10/11.09.1942 No. 15 Squadron Stirling I BF347 LS-J Fl/Sgt. Harry Bannister
Date: 10/11th September 1942 (Thursday/Friday)
Unit: 15 Squadron
Type: Stirling 1
Base: RAF Bourn, Cambridgeshire.
Location: RAF West Malling
Pilot: Fl/Sgt. Harry Ernest Bannister 1111864 RAFVR Age 31. Killed
Obs: Sgt. Henry Eric Williams 657180 RAF Age 25. Killed
Obs 2: P/O. Clarence William Higgins 48518 RAF Age 28. Killed
W/Op/Air/Gnr: Sgt. Wilfred Ernest Pittendrigh 1291394 RAFVR Age 21. Killed
Air/Gnr: Sgt. Henry Howard Maginn 637636 RAF Age 29. Killed
Air/Gnr: Sgt. Norman Allan Prime 536221 RAF Age ? Killed
Air/Gnr: Sgt. Sidney Pharies Mansfield 1210919 RAFVR Age 20. Killed
REASON FOR LOSS:
Took off from Bourn in Cambridgeshire at 21.05 hrs to bomb Düsseldorf. A huge force took off - a total of 479 aircraft made up with 242 Wellingtons, 89 Lancasters, 59 Halifaxes, 47 Stirlings, 28 Hampdens and 14 Whitleys.
The pathfinders marked the target area successfully using the "Pink Pansies" (1) in converted 4,000 lb. bomb casings. The city was hit in all areas apart from the north, also hit was the neighbouring town of Neuss. Reports are that 39 industrial firms in Düsseldorf and a further 13 in Neuss were damaged to the extent that no production could take place for various periods, 8 public buildings were destroyed and 67 damaged. 911 houses were also destroyed, 1,506 seriously damaged and another 8,340 lightly damaged.
On the ground 132 people were killed, made up of 120 in Düsseldorf and 12 in Neuss. A further 11 people were classed as "missing" 2 days after the raid. 19,427 people were made homeless.
Short Stirling Mk. I code LS-J of No. 15 Squadron (Not known if this was BF347)
The raid took it's toll on the RAF though with 33 aircraft lost. (20 Wellingtons, 5 Lancasters. 4 Stirlings, 3 Halifaxes and 1 Hampden) 60 crewmen were killed, 1 injured and 13 made PoW.
Stirling BF347 returned from the raid (one of two damaged by night fighter attacks) and tried to make an emergency landing at RAF West Malling in Kent. The aircraft crashed, sadly killing all of the crew.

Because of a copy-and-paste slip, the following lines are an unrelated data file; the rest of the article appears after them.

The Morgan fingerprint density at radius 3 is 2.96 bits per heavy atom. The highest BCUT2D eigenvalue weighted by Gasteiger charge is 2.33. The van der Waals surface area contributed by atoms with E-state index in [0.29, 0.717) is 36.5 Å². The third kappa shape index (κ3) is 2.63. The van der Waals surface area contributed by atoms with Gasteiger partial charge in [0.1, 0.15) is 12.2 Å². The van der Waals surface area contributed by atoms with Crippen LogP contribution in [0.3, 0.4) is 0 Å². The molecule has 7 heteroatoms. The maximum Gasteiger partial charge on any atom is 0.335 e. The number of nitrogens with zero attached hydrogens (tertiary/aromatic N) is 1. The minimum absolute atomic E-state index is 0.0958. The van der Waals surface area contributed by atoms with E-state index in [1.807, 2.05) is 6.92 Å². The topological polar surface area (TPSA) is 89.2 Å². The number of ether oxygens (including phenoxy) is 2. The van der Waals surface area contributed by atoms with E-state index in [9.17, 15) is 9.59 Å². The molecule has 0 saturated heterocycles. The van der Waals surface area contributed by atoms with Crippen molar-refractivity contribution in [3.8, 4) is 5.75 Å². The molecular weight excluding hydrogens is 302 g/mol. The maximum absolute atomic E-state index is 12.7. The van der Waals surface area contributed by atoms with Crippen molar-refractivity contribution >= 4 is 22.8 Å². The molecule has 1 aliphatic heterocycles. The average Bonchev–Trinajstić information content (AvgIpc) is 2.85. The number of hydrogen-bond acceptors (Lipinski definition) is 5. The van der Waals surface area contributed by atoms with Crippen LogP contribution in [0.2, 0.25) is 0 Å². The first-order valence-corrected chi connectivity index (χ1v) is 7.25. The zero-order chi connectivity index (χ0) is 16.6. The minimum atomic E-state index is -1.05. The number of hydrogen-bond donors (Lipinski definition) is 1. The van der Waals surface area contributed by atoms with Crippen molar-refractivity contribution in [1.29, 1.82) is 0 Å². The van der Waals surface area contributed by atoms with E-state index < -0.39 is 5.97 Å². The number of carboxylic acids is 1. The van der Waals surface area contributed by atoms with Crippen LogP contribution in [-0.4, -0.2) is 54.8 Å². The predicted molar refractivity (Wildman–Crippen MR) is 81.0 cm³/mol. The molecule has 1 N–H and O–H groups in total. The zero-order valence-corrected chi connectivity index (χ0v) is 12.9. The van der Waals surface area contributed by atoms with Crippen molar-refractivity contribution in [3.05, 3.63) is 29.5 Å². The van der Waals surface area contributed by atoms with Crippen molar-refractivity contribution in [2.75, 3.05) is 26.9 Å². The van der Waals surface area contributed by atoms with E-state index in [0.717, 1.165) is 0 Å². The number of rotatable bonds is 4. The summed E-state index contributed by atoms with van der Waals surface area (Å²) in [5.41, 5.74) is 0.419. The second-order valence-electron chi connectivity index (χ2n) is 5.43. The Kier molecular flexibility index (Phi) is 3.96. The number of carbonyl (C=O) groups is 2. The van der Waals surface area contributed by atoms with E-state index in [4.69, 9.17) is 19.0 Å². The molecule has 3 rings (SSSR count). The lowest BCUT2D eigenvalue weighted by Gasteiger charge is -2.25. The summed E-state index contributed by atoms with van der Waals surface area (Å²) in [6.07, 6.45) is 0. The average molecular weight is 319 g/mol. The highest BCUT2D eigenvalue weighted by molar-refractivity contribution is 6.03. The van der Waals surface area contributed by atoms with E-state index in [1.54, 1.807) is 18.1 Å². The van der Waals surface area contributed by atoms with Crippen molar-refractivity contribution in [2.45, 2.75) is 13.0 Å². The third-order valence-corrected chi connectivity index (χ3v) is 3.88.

(1) "Pink Pansies" an incendiary bomb - 2,800 lbs - used as a target marker made up from Benzol, rubber and phosphorous)
Graves of the three crew members buried at Maidstone (courtesy Michael Clark)
Fl/Sgt. Harry Ernest Bannister. Maidstone Cemetery. Plot C.C.1. Grave 128 (A) Son of Ernest A. Bannister and Olive Bannister, of Kirkliston, West Lothian, Scotland.
Sgt. Henry Eric Williams. Faversham Borough Cemetery. Sec. E. Grave 19. (B) Son of Ada Williams, of Faversham, England.
P/O. Clarence William Higgins. Maidstone Cemetery. Plot C.C.1. Grave 12 (A) Son of William George and Lilian Grace Higgins, of Hatzic, British Columbia, Canada. B.S.
Sgt. Wilfred Ernest Pittendrigh Little Stanmore Churchyard. Row 12. Grave 17. (C) Son of Russell and Mary Ellen Pittendrigh, of Canons Park, Edgware, Middlesex, England.
Sgt. Henry Howard Maginn. Seagoe Church of Ireland Churchyard. Sec A. Plot 5. Grave 10. (D) Son of William and Adelaide Maginn, of Portadown; husband of Emma Maginn, of Portadown.
Sgt. Norman Allan Prime. Maidstone Cemetery. Plot C.C.1. Grave 58 (A) N.o.K details currently not available - are you able to assist completion of these and any other information?
Sgt. Sidney Pharies Mansfield. Cannock Cemetery Div A. Sec 1. Grave 109 (E) Son of Sydney and Hilda Mansfield, of Cannock, England.
Researched for James Maginn and all relatives / friends of the crew. With thanks to the following: Bill Chorley - 'Bomber Command Losses Vol's. 1-9, plus ongoing revisions', Dr. Theo E.W. Boiten and Mr. Roderick J. Mackenzie - 'Nightfighter War Diaries Vol's. 1 and 2', Martin Middlebrook and Chris Everitt ‘Bomber Command War Diaries’, the C.W.G.C.